Touted as the spiritual successor to classic N64 platformer Banjo-Kazooie, Yooka-Laylee is being developed by a number of former key Rare personnel who came together to form Playtonic Games. With one of the most successful video game Kickstarter campaigns of all time under its belt – and the longest queues of the entire Rezzed zone at EGX 2016 – public appetite for the Team 17-published 3D platformer is at a high. We recently had the opportunity to have an extended playthrough of one of the early levels in the game, and it’s fair to say the hype is justified.
Yooka-Laylee sees its titular heroes, a lovable, whacky duo consisting of a green chameleon and a purple bat, explore vast worlds in the search of quills, gems and paiges; collectables that can be used to buy new abilities and even unlock new worlds. It features a lush, vibrant aesthetic that will feel familiar to anyone who grew up with the likes of Banjo, Spyro and Super Mario 64, although let’s be clear: Yooka-Laylee is not a retro game.
While its overall warmth and cuddliness are deliberate nods to platformers of old, Yooka’s graphical fidelity, gameplay mechanics and even sound design are certainly of the modern era. This modernisation also extends to the game’s level design; while at its core, Yooka-Laylee is all about the classic ‘collectathon’ associated with Banjo-Kazooie and its ilk, it also provides a Metroidvania-esque element, in terms of hidden content and locked areas that require players to backtrack through earlier levels having obtained the requisite items later in the game.
With Yooka and Laylee receiving equal prominence, players have a multitude of moves and traversals at their disposal. These can largely be broken down into various platforming mechanics; including, for example, Yooka being able to roll up into a ball to gain the necessary traction to make his way uphill, or the use of Laylee’s wings to hover between platforms – but there are other ways and means to explore, too.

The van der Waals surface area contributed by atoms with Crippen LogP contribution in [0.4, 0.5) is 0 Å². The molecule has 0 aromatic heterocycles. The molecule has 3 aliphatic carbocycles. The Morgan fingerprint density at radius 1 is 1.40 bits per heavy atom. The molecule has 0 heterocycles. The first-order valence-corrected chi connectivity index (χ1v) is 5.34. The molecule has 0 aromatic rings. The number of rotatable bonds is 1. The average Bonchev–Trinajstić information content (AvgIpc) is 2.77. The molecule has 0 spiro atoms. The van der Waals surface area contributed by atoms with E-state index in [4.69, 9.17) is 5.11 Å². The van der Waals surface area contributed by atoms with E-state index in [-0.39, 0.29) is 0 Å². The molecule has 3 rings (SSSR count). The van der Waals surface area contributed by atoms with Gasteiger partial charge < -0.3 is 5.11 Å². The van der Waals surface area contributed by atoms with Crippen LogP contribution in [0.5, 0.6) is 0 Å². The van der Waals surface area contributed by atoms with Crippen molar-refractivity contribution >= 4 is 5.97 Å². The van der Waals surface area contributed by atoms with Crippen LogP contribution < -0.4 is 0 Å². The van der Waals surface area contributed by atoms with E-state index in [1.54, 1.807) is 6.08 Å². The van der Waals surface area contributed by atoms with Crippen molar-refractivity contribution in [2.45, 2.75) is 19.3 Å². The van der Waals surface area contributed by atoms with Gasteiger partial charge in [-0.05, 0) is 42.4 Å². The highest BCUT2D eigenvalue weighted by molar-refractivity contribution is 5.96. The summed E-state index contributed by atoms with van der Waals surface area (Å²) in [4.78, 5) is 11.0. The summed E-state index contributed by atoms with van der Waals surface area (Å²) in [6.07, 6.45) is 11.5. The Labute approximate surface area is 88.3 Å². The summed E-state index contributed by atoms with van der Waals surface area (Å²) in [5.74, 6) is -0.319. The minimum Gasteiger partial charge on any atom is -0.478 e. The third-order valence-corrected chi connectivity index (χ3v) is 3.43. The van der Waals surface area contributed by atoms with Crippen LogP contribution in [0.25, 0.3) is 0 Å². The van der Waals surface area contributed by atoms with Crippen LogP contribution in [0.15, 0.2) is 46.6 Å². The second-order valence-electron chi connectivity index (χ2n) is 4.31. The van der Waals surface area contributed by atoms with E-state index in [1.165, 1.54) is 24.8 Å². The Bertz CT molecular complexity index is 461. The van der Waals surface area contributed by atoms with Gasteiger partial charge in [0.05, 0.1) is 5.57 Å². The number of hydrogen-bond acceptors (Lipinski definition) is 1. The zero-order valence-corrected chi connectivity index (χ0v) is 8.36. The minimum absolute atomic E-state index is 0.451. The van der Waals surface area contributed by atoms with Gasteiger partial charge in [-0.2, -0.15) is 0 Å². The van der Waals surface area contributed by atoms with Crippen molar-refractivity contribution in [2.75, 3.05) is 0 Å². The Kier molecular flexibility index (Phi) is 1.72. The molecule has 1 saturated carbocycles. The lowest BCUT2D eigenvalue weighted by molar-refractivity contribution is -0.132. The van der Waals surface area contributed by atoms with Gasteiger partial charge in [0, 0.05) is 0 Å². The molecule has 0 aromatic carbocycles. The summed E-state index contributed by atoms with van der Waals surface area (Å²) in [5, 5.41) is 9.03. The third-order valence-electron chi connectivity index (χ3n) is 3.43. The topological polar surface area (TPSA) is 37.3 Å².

In our demo, one section required our heroes to take on the appearance of a wiry plant, along with the unique hopping abilities it provided, in order to progress past a certain point. We’ve also seen evidence of other means of transportation in the game, including the use of a mine cart, the ability to transform into a bulldozer, and being able to swim underwater.
The duo’s health is denoted by an on-screen meter filled with butterflies, and can be replenished by eating the insects that are plentiful throughout each level. While this may seem a little bit too similar to Spyro the Dragon’s method of using coloured dragonflies as its health indicator, Playtonic told us it was designed with the intention of avoiding the excessive resource management that has led to many modern games becoming unnecessarily complicated.
It would be remiss to discuss Yooka-Laylee without remarking on its fabulously effervescent soundtrack. Composed by Grant Kirkhope, a fellow Rare alumnus who composed for classic titles including GoldenEye 007, Banjo-Kazooie and Donkey Kong 64, the game’s upbeat orchestral score perfectly complements the warmth and lusciousness of its universe.
In our 30 minutes or so with the game, we had a joyous experience, taking our time to explore every nook and cranny the demo area had to offer, and eagerly anticipate Yooka-Laylee’s release in early 2017.